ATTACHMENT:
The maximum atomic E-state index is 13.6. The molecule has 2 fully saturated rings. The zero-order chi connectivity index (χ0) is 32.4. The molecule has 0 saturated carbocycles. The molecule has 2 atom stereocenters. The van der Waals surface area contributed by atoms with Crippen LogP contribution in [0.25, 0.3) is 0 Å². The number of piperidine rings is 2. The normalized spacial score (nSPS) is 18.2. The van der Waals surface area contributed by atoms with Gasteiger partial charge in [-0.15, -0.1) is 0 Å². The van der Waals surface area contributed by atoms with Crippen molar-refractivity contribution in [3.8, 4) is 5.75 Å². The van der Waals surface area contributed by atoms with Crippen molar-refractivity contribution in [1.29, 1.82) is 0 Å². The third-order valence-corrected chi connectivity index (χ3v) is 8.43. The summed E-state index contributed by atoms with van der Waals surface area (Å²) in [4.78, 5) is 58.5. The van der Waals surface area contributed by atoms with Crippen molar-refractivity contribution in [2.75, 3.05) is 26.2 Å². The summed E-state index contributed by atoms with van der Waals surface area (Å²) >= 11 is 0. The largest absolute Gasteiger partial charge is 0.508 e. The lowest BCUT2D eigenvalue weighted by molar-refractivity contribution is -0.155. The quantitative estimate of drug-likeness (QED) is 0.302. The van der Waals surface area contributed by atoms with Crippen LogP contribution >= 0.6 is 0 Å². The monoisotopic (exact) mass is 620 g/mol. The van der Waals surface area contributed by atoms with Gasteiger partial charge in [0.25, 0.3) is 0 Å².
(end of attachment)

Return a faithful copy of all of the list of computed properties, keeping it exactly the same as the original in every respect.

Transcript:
The maximum atomic E-state index is 13.6. The molecule has 2 fully saturated rings. The zero-order chi connectivity index (χ0) is 32.4. The molecule has 0 saturated carbocycles. The molecule has 2 atom stereocenters. The van der Waals surface area contributed by atoms with Crippen LogP contribution in [0.25, 0.3) is 0 Å². The number of piperidine rings is 2. The normalized spacial score (nSPS) is 18.2. The van der Waals surface area contributed by atoms with Gasteiger partial charge in [-0.15, -0.1) is 0 Å². The van der Waals surface area contributed by atoms with Crippen molar-refractivity contribution in [3.8, 4) is 5.75 Å². The van der Waals surface area contributed by atoms with Crippen molar-refractivity contribution in [1.29, 1.82) is 0 Å². The third-order valence-corrected chi connectivity index (χ3v) is 8.43. The summed E-state index contributed by atoms with van der Waals surface area (Å²) in [4.78, 5) is 58.5. The van der Waals surface area contributed by atoms with Crippen molar-refractivity contribution in [2.75, 3.05) is 26.2 Å². The summed E-state index contributed by atoms with van der Waals surface area (Å²) >= 11 is 0. The largest absolute Gasteiger partial charge is 0.508 e. The lowest BCUT2D eigenvalue weighted by molar-refractivity contribution is -0.155. The quantitative estimate of drug-likeness (QED) is 0.302. The van der Waals surface area contributed by atoms with Crippen LogP contribution >= 0.6 is 0 Å². The monoisotopic (exact) mass is 620 g/mol. The van der Waals surface area contributed by atoms with Gasteiger partial charge in [0.25, 0.3) is 0 Å².